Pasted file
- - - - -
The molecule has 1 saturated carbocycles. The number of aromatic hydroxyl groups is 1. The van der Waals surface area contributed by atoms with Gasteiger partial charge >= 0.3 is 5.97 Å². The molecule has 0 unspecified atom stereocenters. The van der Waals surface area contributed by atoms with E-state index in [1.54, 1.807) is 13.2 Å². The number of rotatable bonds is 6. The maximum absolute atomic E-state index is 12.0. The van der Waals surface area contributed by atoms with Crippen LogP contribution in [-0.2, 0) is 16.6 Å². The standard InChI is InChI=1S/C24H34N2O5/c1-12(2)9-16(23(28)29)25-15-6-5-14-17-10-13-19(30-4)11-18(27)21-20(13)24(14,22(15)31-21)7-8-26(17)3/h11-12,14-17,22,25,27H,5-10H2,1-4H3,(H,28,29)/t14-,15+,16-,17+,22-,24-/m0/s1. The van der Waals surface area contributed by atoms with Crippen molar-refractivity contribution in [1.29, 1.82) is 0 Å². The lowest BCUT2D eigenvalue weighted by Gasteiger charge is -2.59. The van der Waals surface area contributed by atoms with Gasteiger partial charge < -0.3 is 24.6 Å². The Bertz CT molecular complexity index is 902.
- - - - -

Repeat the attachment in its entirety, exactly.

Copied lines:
The molecule has 1 saturated carbocycles. The number of aromatic hydroxyl groups is 1. The van der Waals surface area contributed by atoms with Gasteiger partial charge >= 0.3 is 5.97 Å². The molecule has 0 unspecified atom stereocenters. The van der Waals surface area contributed by atoms with E-state index in [1.54, 1.807) is 13.2 Å². The number of rotatable bonds is 6. The maximum absolute atomic E-state index is 12.0. The van der Waals surface area contributed by atoms with Crippen LogP contribution in [-0.2, 0) is 16.6 Å². The standard InChI is InChI=1S/C24H34N2O5/c1-12(2)9-16(23(28)29)25-15-6-5-14-17-10-13-19(30-4)11-18(27)21-20(13)24(14,22(15)31-21)7-8-26(17)3/h11-12,14-17,22,25,27H,5-10H2,1-4H3,(H,28,29)/t14-,15+,16-,17+,22-,24-/m0/s1. The van der Waals surface area contributed by atoms with Crippen molar-refractivity contribution in [1.29, 1.82) is 0 Å². The lowest BCUT2D eigenvalue weighted by Gasteiger charge is -2.59. The van der Waals surface area contributed by atoms with Gasteiger partial charge < -0.3 is 24.6 Å². The Bertz CT molecular complexity index is 902.